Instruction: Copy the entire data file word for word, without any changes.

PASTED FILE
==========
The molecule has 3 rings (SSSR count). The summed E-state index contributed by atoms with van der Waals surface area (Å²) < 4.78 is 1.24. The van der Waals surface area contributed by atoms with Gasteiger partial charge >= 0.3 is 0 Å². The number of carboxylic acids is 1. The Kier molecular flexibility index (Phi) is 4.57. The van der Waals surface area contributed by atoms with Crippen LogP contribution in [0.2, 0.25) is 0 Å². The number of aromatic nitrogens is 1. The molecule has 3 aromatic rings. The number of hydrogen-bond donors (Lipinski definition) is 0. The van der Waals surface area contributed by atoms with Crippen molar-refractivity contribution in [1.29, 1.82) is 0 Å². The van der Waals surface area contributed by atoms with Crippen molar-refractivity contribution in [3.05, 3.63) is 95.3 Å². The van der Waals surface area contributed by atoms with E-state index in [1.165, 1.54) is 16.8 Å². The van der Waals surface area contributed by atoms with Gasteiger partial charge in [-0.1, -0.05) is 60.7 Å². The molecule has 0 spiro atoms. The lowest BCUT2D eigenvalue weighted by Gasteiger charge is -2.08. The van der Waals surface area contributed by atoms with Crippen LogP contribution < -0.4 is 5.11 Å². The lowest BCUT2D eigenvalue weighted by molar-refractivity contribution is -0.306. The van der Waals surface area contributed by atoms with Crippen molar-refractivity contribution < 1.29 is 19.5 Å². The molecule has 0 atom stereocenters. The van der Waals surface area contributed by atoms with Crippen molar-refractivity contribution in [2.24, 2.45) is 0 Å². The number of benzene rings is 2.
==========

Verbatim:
The molecule has 3 rings (SSSR count). The summed E-state index contributed by atoms with van der Waals surface area (Å²) < 4.78 is 1.24. The van der Waals surface area contributed by atoms with Gasteiger partial charge >= 0.3 is 0 Å². The number of carboxylic acids is 1. The Kier molecular flexibility index (Phi) is 4.57. The van der Waals surface area contributed by atoms with Crippen LogP contribution in [0.2, 0.25) is 0 Å². The number of aromatic nitrogens is 1. The molecule has 3 aromatic rings. The number of hydrogen-bond donors (Lipinski definition) is 0. The van der Waals surface area contributed by atoms with Crippen molar-refractivity contribution in [1.29, 1.82) is 0 Å². The van der Waals surface area contributed by atoms with Crippen molar-refractivity contribution in [3.05, 3.63) is 95.3 Å². The van der Waals surface area contributed by atoms with E-state index in [1.165, 1.54) is 16.8 Å². The van der Waals surface area contributed by atoms with Gasteiger partial charge in [-0.1, -0.05) is 60.7 Å². The molecule has 0 spiro atoms. The lowest BCUT2D eigenvalue weighted by Gasteiger charge is -2.08. The van der Waals surface area contributed by atoms with Crippen LogP contribution < -0.4 is 5.11 Å². The lowest BCUT2D eigenvalue weighted by molar-refractivity contribution is -0.306. The van der Waals surface area contributed by atoms with Crippen molar-refractivity contribution < 1.29 is 19.5 Å². The molecule has 0 atom stereocenters. The van der Waals surface area contributed by atoms with Crippen molar-refractivity contribution in [2.24, 2.45) is 0 Å². The number of benzene rings is 2.